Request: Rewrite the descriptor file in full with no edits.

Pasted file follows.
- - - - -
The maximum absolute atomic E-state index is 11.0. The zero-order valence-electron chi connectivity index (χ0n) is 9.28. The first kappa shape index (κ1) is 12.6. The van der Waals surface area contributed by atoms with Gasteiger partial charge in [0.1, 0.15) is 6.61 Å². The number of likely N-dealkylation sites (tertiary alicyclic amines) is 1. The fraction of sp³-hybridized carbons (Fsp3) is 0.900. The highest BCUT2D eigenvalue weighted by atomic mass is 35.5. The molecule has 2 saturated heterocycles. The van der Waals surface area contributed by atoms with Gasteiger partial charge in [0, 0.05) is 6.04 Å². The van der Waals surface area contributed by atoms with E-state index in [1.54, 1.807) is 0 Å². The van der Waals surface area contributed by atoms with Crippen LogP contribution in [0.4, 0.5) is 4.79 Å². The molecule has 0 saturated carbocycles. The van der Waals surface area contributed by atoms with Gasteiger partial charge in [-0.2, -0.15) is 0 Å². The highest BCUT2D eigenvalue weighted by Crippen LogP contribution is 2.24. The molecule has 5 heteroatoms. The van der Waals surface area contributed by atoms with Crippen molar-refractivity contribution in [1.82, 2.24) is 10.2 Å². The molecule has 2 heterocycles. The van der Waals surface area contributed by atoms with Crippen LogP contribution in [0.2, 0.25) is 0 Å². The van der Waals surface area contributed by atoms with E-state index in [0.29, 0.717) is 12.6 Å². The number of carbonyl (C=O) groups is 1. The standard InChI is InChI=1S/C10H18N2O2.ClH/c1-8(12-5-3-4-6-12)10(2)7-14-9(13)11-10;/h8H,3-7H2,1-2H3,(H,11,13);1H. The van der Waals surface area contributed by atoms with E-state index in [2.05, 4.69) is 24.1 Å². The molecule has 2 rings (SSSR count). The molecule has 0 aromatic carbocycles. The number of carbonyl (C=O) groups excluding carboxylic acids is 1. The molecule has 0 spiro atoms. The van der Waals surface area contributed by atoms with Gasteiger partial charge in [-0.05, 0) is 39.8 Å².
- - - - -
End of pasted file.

The maximum absolute atomic E-state index is 11.0. The zero-order valence-electron chi connectivity index (χ0n) is 9.28. The first kappa shape index (κ1) is 12.6. The van der Waals surface area contributed by atoms with Gasteiger partial charge in [0.1, 0.15) is 6.61 Å². The number of likely N-dealkylation sites (tertiary alicyclic amines) is 1. The fraction of sp³-hybridized carbons (Fsp3) is 0.900. The highest BCUT2D eigenvalue weighted by atomic mass is 35.5. The molecule has 2 saturated heterocycles. The van der Waals surface area contributed by atoms with Gasteiger partial charge in [0, 0.05) is 6.04 Å². The van der Waals surface area contributed by atoms with E-state index in [1.54, 1.807) is 0 Å². The van der Waals surface area contributed by atoms with Crippen LogP contribution in [0.4, 0.5) is 4.79 Å². The molecule has 0 saturated carbocycles. The van der Waals surface area contributed by atoms with Gasteiger partial charge in [-0.2, -0.15) is 0 Å². The highest BCUT2D eigenvalue weighted by Crippen LogP contribution is 2.24. The molecule has 5 heteroatoms. The van der Waals surface area contributed by atoms with Crippen molar-refractivity contribution in [1.82, 2.24) is 10.2 Å². The molecule has 2 heterocycles. The van der Waals surface area contributed by atoms with Crippen LogP contribution in [0.2, 0.25) is 0 Å². The van der Waals surface area contributed by atoms with E-state index in [0.29, 0.717) is 12.6 Å². The number of carbonyl (C=O) groups is 1. The standard InChI is InChI=1S/C10H18N2O2.ClH/c1-8(12-5-3-4-6-12)10(2)7-14-9(13)11-10;/h8H,3-7H2,1-2H3,(H,11,13);1H. The van der Waals surface area contributed by atoms with E-state index in [2.05, 4.69) is 24.1 Å². The molecule has 2 rings (SSSR count). The molecule has 0 aromatic carbocycles. The number of carbonyl (C=O) groups excluding carboxylic acids is 1. The molecule has 0 spiro atoms. The van der Waals surface area contributed by atoms with Gasteiger partial charge in [-0.05, 0) is 39.8 Å².